March 6, 2024

The Federal Budget and Threat to Funding

Congressional leaders have agreed to a funding deal that prevented a partial shutdown of the federal government last weekend, extending dates for FY 2024 until later in March as lawmakers decide the final details of a $1.7 trillion plan.

Congress has passed four short-term spending bills since September of last year. Under a new agreement between leadership, funding for six departments–including Commerce, Justice, and Interior–would expire on March 8, a week later than originally planned. Funding for the rest of the government would be extended until March 22.

The current makeup of Congress has made compromise on a budget almost impossible to achieve. A slim majority of Republicans control the House of Representatives, while a razor-thin majority of Democrats control the Senate. This has set up a clash between houses and their respective versions of appropriations bills. The Senate’s proposed bill for Labor, Health, Human Services and Education maintains the Ending the HIV Epidemic (EHE) initiative and other HIV funding. The House-proposed bill would make draconian cuts to domestic programs, zeroing out the Centers for Disease Control and Prevention’s (CDC) portion of the EHE funding and drastically reducing HIV funding for the Health Resources and Services Administration.

Choose the Right Strategy for Advocacy  

It appears less and less likely that there is any middle ground between hardline conservatives advocating for massive cuts and progressives fighting to maintain access to social services, vital health care and other programs. HIV funding is at risk in this political climate and health care providers must advocate to pressure their congressional representatives to maintain level funding for HIV programs.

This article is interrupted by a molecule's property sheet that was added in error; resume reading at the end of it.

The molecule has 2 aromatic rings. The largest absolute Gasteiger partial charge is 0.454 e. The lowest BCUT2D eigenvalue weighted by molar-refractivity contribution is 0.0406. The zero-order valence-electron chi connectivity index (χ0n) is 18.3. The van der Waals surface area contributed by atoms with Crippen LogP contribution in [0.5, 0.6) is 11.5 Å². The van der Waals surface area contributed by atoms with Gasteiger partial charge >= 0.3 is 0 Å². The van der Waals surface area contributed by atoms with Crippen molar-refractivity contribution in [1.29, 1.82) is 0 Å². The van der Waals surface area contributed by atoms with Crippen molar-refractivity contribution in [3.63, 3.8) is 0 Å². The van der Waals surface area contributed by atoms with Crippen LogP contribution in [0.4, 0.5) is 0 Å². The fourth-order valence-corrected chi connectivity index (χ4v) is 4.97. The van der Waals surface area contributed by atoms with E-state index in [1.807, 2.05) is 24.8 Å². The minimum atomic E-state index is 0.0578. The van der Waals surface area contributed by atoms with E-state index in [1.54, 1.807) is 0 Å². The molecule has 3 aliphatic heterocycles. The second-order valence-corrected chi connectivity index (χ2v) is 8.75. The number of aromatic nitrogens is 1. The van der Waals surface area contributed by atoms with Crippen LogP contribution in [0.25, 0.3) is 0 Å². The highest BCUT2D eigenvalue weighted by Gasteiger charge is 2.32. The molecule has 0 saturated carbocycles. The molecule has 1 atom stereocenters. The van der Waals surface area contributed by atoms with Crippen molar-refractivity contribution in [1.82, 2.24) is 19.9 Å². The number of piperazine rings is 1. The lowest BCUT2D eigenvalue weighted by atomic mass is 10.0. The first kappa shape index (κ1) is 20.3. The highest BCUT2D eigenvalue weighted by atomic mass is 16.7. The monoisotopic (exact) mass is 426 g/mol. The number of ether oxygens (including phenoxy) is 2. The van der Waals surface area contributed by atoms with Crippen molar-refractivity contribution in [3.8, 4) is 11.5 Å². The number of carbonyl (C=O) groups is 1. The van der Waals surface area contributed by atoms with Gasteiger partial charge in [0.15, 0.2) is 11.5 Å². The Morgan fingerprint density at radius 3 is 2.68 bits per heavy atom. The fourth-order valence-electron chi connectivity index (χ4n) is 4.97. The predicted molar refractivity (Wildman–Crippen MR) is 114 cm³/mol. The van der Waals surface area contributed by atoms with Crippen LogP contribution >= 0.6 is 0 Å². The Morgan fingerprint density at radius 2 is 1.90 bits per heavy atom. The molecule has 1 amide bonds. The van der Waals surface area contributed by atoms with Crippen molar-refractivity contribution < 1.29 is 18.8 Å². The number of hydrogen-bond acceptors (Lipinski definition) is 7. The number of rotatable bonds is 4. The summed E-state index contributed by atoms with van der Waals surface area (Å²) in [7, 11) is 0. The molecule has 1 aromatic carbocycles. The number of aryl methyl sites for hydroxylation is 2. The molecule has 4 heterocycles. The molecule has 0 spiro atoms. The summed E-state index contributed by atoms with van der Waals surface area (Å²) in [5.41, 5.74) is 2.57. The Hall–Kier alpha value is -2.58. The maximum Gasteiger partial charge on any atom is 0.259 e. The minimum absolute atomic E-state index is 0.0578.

If reluctant representatives are to be effectively engaged, advocates must be deliberate in choosing their messaging strategy. The nature of communications with representatives should take into consideration the political realities of each local and state constituency. Here are three strategies for three different realities.

Economics Strategy (“HIV care is a good investment”)  

For those in very conservative districts, economic arguments appear to be most effective. These narratives should take a dollars and sense approach to domestic policy. For example:

  • The value of preventing disease far surpasses our investment in health infrastructure. The COVID-19 pandemic exposed the inadequacies in our public health system and demonstrated the need for stronger and more stable funding streams. If our local, state and federal health professionals were better funded, they could better prevent and treat HIV/AIDS in our country.
  • Treatment of chronic disease constitutes a significant portion of public insurance. And improving prevention would result in significant cost savings.
  • Chronic disease also impacts the affordability of private health care coverage. Since 2000, health insurance premiums for employer-sponsored family coverage have increased by 87 percent. Health care costs for people with a chronic condition average $6,032 annually–five times higher than those without such conditions.

Public Health Strategy (“Ending the Epidemic is working”) 

For those in moderate districts, public health approaches are likely to be effective. In this strategy, advocates should be prepared to demonstrate how EHE and other HIV programs are preserving our general health and keeping Americans out of the emergency rooms. These conversations should center on general health, access and general health outcomes: